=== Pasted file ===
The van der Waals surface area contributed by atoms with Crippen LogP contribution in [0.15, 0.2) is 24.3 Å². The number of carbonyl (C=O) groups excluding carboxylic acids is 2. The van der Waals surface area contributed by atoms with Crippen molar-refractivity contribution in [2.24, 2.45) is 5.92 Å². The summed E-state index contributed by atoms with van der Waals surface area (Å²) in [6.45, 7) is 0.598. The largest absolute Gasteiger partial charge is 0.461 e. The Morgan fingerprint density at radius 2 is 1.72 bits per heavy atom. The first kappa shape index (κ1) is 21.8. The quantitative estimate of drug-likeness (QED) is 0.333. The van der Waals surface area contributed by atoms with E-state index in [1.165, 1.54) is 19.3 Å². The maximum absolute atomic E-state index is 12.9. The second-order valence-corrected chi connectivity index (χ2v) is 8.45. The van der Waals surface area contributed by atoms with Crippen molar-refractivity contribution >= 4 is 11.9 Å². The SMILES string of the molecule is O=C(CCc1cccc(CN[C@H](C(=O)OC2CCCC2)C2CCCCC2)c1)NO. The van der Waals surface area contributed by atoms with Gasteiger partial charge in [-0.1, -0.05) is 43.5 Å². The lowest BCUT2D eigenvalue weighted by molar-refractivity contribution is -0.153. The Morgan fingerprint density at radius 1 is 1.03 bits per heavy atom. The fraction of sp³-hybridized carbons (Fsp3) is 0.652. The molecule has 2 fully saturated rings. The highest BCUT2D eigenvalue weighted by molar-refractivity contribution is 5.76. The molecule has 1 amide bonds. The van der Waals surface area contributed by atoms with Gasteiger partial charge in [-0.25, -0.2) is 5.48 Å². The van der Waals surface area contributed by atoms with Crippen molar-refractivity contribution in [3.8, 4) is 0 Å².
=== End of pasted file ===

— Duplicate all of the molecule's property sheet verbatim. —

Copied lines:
The van der Waals surface area contributed by atoms with Crippen LogP contribution in [0.15, 0.2) is 24.3 Å². The number of carbonyl (C=O) groups excluding carboxylic acids is 2. The van der Waals surface area contributed by atoms with Crippen molar-refractivity contribution in [2.24, 2.45) is 5.92 Å². The summed E-state index contributed by atoms with van der Waals surface area (Å²) in [6.45, 7) is 0.598. The largest absolute Gasteiger partial charge is 0.461 e. The Morgan fingerprint density at radius 2 is 1.72 bits per heavy atom. The first kappa shape index (κ1) is 21.8. The quantitative estimate of drug-likeness (QED) is 0.333. The van der Waals surface area contributed by atoms with E-state index in [1.165, 1.54) is 19.3 Å². The maximum absolute atomic E-state index is 12.9. The second-order valence-corrected chi connectivity index (χ2v) is 8.45. The van der Waals surface area contributed by atoms with Crippen molar-refractivity contribution >= 4 is 11.9 Å². The SMILES string of the molecule is O=C(CCc1cccc(CN[C@H](C(=O)OC2CCCC2)C2CCCCC2)c1)NO. The van der Waals surface area contributed by atoms with Gasteiger partial charge in [-0.1, -0.05) is 43.5 Å². The lowest BCUT2D eigenvalue weighted by molar-refractivity contribution is -0.153. The Morgan fingerprint density at radius 1 is 1.03 bits per heavy atom. The fraction of sp³-hybridized carbons (Fsp3) is 0.652. The molecule has 2 fully saturated rings. The highest BCUT2D eigenvalue weighted by molar-refractivity contribution is 5.76. The molecule has 1 amide bonds. The van der Waals surface area contributed by atoms with Gasteiger partial charge in [-0.25, -0.2) is 5.48 Å². The van der Waals surface area contributed by atoms with Crippen molar-refractivity contribution in [3.8, 4) is 0 Å².